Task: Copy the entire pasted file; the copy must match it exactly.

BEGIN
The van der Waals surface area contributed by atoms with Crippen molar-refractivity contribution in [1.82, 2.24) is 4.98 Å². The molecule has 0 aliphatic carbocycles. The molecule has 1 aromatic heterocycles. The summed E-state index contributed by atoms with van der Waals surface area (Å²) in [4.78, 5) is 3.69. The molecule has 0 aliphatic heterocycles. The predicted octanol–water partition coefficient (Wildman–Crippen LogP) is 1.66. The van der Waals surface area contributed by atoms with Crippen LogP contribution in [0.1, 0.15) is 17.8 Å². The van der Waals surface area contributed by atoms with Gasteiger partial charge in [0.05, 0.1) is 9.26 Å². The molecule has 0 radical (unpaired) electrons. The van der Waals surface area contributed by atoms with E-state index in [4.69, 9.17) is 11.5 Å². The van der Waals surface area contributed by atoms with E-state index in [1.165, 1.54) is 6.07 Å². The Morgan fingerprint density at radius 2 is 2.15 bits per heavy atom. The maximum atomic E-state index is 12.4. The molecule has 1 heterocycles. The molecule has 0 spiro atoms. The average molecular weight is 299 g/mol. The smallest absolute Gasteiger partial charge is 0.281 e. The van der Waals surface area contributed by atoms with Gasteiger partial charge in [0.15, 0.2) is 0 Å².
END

The van der Waals surface area contributed by atoms with Crippen molar-refractivity contribution in [1.82, 2.24) is 4.98 Å². The molecule has 0 aliphatic carbocycles. The molecule has 1 aromatic heterocycles. The summed E-state index contributed by atoms with van der Waals surface area (Å²) in [4.78, 5) is 3.69. The molecule has 0 aliphatic heterocycles. The predicted octanol–water partition coefficient (Wildman–Crippen LogP) is 1.66. The van der Waals surface area contributed by atoms with Crippen LogP contribution in [0.1, 0.15) is 17.8 Å². The van der Waals surface area contributed by atoms with Gasteiger partial charge in [0.05, 0.1) is 9.26 Å². The molecule has 0 radical (unpaired) electrons. The van der Waals surface area contributed by atoms with E-state index in [4.69, 9.17) is 11.5 Å². The van der Waals surface area contributed by atoms with E-state index in [1.165, 1.54) is 6.07 Å². The Morgan fingerprint density at radius 2 is 2.15 bits per heavy atom. The maximum atomic E-state index is 12.4. The molecule has 1 heterocycles. The molecule has 0 spiro atoms. The average molecular weight is 299 g/mol. The smallest absolute Gasteiger partial charge is 0.281 e. The van der Waals surface area contributed by atoms with Gasteiger partial charge in [0.15, 0.2) is 0 Å².